Professional Reference articles are designed for health professionals to use. They are written by UK doctors and based on research evidence, UK and European Guidelines. You may find the Type 2 Diabetes (Causes, Symptoms and Treatment) article more useful, or one of our other health articles.
Treatment of almost all medical conditions has been affected by the COVID-19 pandemic. NICE has issued rapid update guidelines in relation to many of these. This guidance is changing frequently. Please visit https://www.nice.org.uk/covid-19 to see if there is temporary guidance issued by NICE in relation to the management of this condition, which may vary from the information given below.
Type 2 diabetes treatment and management
Type 2 diabetes treatment should be aimed at alleviating symptoms and minimising the risk of long-term complications. Type 2 diabetes is a major risk factor for cardiovascular disease, which is the most common cause of death in people with diabetes. Optimal control of glucose and other cardiovascular risk factors (eg, smoking, sedentary lifestyle, hypertension, dyslipidaemia and obesity) is essential.
Management of type 2 diabetes has to be tailored to the individual needs and circumstances of each patient - eg, the benefits of tight glucose control must be weighed against any potential complications such as recurrent hypoglycaemia.[2, 3]
Patient education on type 2 diabetes
- Structured patient education should be made available to all people with diabetes at the time of initial diagnosis and then as required on an ongoing basis, based on a formal, regular assessment of need.
- Suitable programmes are the X-PERT Diabetes Programme and the Diabetes Education and Self Management for Ongoing and Newly Diagnosed (DESMOND) Programme. See the separate Diabetes Education and Self-management Programmes article.
- A study found that a single education and self-management structured programme for people with newly diagnosed type 2 diabetes mellitus did not show any benefit in biomedical or lifestyle outcomes at three years, although there were sustained improvements in some illness beliefs.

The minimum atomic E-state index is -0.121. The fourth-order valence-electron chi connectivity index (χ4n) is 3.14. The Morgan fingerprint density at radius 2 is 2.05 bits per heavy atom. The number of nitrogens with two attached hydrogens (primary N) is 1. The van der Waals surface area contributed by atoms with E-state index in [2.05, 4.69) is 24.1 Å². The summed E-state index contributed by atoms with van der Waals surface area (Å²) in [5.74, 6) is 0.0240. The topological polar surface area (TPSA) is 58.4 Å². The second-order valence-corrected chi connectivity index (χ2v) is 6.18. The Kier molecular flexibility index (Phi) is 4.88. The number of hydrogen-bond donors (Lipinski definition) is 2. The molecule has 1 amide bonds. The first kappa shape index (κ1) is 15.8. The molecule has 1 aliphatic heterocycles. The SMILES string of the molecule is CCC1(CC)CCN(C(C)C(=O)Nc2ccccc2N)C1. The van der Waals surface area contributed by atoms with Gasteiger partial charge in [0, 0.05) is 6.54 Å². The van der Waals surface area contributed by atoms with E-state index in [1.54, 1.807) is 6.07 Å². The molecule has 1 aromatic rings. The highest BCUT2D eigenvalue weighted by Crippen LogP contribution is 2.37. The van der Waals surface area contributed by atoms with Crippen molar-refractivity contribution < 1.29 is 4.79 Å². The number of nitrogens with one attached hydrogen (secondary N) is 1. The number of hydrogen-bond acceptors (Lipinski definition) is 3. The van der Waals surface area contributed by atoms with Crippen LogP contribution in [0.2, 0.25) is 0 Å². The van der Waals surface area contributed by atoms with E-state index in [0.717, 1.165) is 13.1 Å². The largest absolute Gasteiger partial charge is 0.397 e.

- Discuss diet and give dietary advice, taking into account other factors - eg, obesity, hypertension, and renal impairment; offer referral to a dietician.
- Encourage regular physical activity.
- Give advice and support on smoking cessation where appropriate.
- If appropriate, advise of the need to contact DVLA to inform them of the diagnosis - see DVLA Medical Standards of Fitness to Drive.
Dr Krishna Vakharia 1st July 2022
The National Institute for Health and Care Excellence (NICE) has updated its guidance on type 2 diabetes to include information on periodontitis.
All patients diagnosed with type 2 diabetes should be advised to get regular dental checks as their risk of periodontitis is high. This could lead to tooth loss. Periodontitis is a chronic inflammatory gum disease that destroys the supporting tissues of the teeth (the periodontium). Gingivitis is a milder form of periodontal disease but still causes inflammation in the gum, and if not treated it can lead to periodontitis.
Patients should be informed at their annual checks that they are at high risk of this condition and they need regular checks with their dentist.
If they have periodontitis, managing this condition will improve their blood glucose control and subsequently lower their risk of hyperglycaemia. Their dentist will also adjust their reviews in order to manage this condition appropriately.